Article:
Reducing Risk of Aspiration When Giving Medication as a
As a nurse, you can give medication through different routes
in the body. Medication can be give via the skin, muscles,
subcutaneous tissue, ears and even the nose. It can also be
given orally through the mouth. If your patient cannot
swallow properly, he may be at risk for aspiration when you
give him his medication. There are steps you can take to
protect your patient from aspiration when you administer his
medication. Aspiration occurs when swallowed substances
meant for the stomach go into the lungs or respiratory tract.
Assess his swallowing abilities. Do this to take any
necessary precautions before giving your patient his
medication. Check to see how well your patient can swallow
before giving him his medication. Check to make sure his
gag reflex is intact and that he can cough. A depressed gag
and cough reflex are indicative of increased risk of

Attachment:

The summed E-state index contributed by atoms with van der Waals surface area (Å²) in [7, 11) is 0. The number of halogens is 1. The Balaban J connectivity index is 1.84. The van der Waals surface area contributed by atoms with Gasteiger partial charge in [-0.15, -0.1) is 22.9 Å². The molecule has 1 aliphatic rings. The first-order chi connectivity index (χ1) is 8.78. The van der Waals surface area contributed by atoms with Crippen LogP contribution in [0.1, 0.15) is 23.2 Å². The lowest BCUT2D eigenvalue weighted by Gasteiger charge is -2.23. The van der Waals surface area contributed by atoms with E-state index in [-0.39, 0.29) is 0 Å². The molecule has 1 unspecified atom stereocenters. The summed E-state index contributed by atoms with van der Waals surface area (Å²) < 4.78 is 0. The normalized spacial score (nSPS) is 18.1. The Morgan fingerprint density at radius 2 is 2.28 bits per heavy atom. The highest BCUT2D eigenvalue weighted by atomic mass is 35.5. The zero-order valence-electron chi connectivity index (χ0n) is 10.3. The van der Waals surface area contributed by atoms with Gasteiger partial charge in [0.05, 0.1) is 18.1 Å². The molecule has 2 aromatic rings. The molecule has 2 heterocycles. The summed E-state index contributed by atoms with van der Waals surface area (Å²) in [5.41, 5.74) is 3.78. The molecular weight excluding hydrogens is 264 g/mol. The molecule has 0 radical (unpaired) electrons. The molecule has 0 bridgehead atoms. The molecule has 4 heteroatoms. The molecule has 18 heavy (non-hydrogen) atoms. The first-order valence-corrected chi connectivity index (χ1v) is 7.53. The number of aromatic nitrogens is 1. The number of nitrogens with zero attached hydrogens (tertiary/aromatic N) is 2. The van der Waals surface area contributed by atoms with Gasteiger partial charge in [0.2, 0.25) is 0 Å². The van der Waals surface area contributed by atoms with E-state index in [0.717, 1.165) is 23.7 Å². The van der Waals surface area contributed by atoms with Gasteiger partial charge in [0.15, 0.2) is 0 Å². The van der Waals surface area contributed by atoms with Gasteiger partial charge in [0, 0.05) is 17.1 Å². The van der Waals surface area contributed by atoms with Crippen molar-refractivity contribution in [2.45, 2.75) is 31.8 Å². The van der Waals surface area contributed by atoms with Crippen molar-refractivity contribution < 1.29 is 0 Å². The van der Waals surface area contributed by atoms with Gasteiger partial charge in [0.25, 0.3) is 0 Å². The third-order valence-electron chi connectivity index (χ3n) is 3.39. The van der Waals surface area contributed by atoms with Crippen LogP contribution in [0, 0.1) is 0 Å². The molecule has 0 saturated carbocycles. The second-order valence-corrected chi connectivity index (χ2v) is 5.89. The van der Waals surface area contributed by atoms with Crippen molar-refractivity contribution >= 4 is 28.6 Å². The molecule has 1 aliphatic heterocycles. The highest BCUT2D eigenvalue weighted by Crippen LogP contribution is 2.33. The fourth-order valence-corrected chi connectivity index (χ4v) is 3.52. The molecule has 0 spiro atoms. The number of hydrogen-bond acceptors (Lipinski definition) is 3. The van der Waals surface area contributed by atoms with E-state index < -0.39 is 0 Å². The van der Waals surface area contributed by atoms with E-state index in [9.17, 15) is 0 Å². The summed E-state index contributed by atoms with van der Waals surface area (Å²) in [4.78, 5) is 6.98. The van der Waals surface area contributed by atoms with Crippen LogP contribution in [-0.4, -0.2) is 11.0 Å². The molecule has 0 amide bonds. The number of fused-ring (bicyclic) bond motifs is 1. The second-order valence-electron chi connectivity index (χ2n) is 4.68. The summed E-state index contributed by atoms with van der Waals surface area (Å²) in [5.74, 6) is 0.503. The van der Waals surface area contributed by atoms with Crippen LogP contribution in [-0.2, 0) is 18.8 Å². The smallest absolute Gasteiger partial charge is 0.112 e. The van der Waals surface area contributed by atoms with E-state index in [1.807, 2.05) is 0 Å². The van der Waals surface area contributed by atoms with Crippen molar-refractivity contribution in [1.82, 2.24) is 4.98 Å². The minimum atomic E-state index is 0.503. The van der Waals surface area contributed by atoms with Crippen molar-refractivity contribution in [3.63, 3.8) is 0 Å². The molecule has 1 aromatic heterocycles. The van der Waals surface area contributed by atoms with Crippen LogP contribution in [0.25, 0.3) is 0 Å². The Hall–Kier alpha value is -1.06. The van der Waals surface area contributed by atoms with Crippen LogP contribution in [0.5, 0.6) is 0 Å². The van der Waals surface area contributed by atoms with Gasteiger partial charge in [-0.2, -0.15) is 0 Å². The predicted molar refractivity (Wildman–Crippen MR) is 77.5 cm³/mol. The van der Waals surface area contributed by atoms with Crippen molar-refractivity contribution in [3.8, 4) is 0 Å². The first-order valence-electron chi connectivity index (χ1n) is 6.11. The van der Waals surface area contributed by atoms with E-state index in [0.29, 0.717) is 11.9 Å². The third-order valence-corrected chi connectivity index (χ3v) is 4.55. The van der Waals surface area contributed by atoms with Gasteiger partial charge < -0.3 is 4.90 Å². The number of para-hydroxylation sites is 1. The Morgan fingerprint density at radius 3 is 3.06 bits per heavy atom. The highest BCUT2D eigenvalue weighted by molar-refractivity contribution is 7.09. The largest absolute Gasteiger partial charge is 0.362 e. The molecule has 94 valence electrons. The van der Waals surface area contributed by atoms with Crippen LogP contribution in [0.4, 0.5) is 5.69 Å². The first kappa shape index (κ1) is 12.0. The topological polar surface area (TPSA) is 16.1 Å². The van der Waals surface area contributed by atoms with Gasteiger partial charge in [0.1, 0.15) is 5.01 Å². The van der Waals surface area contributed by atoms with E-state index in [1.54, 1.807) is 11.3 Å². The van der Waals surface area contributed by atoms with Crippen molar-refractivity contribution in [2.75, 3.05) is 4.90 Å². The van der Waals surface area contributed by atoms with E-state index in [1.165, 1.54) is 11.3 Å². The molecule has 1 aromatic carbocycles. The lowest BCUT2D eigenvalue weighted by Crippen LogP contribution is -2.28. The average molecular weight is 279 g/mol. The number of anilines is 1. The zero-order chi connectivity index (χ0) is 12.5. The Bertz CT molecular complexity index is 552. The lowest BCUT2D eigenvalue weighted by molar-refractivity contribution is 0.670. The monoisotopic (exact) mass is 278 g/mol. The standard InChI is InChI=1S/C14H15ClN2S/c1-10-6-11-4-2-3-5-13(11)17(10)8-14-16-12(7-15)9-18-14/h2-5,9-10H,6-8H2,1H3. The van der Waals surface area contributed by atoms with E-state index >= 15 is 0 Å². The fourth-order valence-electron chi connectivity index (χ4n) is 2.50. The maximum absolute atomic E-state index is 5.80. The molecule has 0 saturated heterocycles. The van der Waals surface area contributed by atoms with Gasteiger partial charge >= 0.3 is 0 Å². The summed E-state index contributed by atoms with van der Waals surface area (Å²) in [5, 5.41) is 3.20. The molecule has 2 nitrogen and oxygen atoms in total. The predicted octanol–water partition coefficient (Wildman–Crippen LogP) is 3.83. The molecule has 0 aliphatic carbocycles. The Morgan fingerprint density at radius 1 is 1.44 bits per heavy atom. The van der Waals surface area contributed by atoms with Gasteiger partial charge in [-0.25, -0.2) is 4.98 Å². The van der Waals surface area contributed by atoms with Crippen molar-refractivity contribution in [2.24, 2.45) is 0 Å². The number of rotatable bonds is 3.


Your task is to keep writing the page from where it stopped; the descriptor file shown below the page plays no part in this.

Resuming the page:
Prepare the medication in a form that is easy for your patient
to swallow. Determine what food consistency your patient
can manipulate with his tongue and mouth and prepare the
medication in that form if not contraindicated.
Place the medication in the strong side of your patients
mouth. If your patient has muscle weakness or paralysis on
one side of his body, administer his medication on the
unaffected side, which is the stronger side.
Give pill medications one at a time. Make sure your patient
has fully swallowed each pill before you give the next one.
Don't use straws to administer medication to a patient at risk
for aspiration. They reduce your patients control over the
amount of fluid he is ingesting and may lead to aspiration.
Give medication when your client is well rested and alert.
Your client may be well rested at this time and have the
energy to swallow his medication.
Administer the medication through another route. Do this if
your patients aspiration risk is really high.